Photographers of all genres face many challenges and misconceptions about their job. In this video, Pye Jirsa of SLR Lounge shares seven common challenges you may have faced during your career, as well as some misconceptions people usually connect with wedding photography. Have you faced them too?
Watermarks are good and you should use them. However, don’t use giant watermarks to prevent people from stealing your photos. First of all, wedding photos are not the type of images people would want to steal. They capture specific people and their specific memories. Also, slapping a giant watermark in the middle of the image hides your beautiful work and transforms it into a billboard for your business.
So, use a watermark to mark your work, but make it small, discreet, and place in the bottom left or right corner of the image.
2. Dealing with stolen images
Okay, even though people generally don’t steal wedding photos, this still might happen from time to time. There will be con artists who will take your images to market their own business. They just want to take a shortcut to get clients – but they don’t know that it isn’t how things work.
If you notice that someone stole your photo, send them a takedown notice, but then move on with your life. Don’t bother suing them because you’ll spend money on a lawyer, and if would win, they most likely won’t even have the money to pay the damages. And fraudsters like this will end up closing down their business anyway.
3. Vendors sharing images
If vendors ask to use your photos from the wedding, Pye suggests that you drop the ego and just allow them. Your photos bring together all of the people involved in this wedding day. They are the final result of the time and energy they invested in this event. So, if they’d like to use your photos, just ask them for credits and linkbacks. You’ll gain new friends and people to collaborate with, and possibly new clients, too.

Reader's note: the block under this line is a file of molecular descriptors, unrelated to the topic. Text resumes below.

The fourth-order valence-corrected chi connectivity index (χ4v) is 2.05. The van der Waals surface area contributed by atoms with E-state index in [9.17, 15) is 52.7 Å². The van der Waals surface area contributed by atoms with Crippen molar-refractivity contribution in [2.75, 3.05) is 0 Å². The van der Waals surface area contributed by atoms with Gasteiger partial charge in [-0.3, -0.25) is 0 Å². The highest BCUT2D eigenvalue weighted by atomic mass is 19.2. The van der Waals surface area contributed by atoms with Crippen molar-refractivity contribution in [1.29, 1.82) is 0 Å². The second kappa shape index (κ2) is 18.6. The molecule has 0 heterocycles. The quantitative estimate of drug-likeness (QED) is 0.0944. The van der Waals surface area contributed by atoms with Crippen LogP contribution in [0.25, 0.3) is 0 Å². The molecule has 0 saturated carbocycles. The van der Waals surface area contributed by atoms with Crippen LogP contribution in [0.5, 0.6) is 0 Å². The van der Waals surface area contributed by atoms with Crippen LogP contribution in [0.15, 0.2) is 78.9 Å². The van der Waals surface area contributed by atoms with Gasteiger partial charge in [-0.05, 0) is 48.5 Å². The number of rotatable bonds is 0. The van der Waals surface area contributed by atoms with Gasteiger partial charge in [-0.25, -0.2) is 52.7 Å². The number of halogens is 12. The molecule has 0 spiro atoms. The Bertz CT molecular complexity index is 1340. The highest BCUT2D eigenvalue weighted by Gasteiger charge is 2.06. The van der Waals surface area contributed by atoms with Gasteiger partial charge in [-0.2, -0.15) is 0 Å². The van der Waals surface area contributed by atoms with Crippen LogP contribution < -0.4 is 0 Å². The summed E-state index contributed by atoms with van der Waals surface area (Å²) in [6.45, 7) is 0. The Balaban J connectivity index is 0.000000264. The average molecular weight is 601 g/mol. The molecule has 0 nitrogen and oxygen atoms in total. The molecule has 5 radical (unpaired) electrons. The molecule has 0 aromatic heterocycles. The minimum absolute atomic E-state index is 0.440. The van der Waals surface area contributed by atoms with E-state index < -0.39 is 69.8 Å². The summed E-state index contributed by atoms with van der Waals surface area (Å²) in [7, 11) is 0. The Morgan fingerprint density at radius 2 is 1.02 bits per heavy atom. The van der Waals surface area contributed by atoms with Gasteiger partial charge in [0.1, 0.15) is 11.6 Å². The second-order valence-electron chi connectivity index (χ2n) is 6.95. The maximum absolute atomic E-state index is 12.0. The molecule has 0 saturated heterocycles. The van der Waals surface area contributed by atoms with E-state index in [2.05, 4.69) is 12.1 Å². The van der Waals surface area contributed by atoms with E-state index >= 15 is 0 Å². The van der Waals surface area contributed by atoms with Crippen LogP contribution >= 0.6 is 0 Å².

4. Getting distracted by trends
Pye refers to this as “industry FOMO.” YOu can see your peers doing workshops, selling presets, earning through sponsorships – and you may want to do the same things. However, it’s better to focus on the task you have at hand and on what you do best. Don’t get distracted by trends and by things you see other people do.
5. Social media is not real life
It’s easy to fake everything on Instagram, and don’t fall into the trap of believing that it’s real. Photos on social media are just 1% of someone’s life or business, yet they can make us feel the aforementioned FOMO. So, don’t let yourself forget that social media is not the reflection of real life.
If you’re thinking about sponsorships, keep in mind that they’re rarely monetary in photography, especially when it comes to smaller brands. It’s smaller and mid-size companies that usually sponsor photographers, and there’s no big money involved. Even if you get sponsored by a big company, it most often comes with lots of strings attached and lots of things you may not be willing or able to do. Also, your own business is always gonna be more lucrative than sponsorships. So, use them to get a bit of extra money or gear, but don’t set your business aside.
7. Getting rich as a wedding photographer
If you think “oh, wedding photography is gonna make me rich,” you must be from Serbia. :) Joke aside, wedding photography can be very lucrative, but it’s hardly gonna make you a millionaire. Also, there are more things to wedding photography than just taking beautiful photos. You need to be passionate, not only about shooting, but also about running a business, negotiating, dealing with people, and much, much more. In my case, the lack of this kind of passion is why I will never become a professional photographer.
How do you deal with these challenges and face these misconceptions? Why did you start wedding photography and if why have you stuck with it? Or if you left it, what was the reason? Share your thoughts in the comments.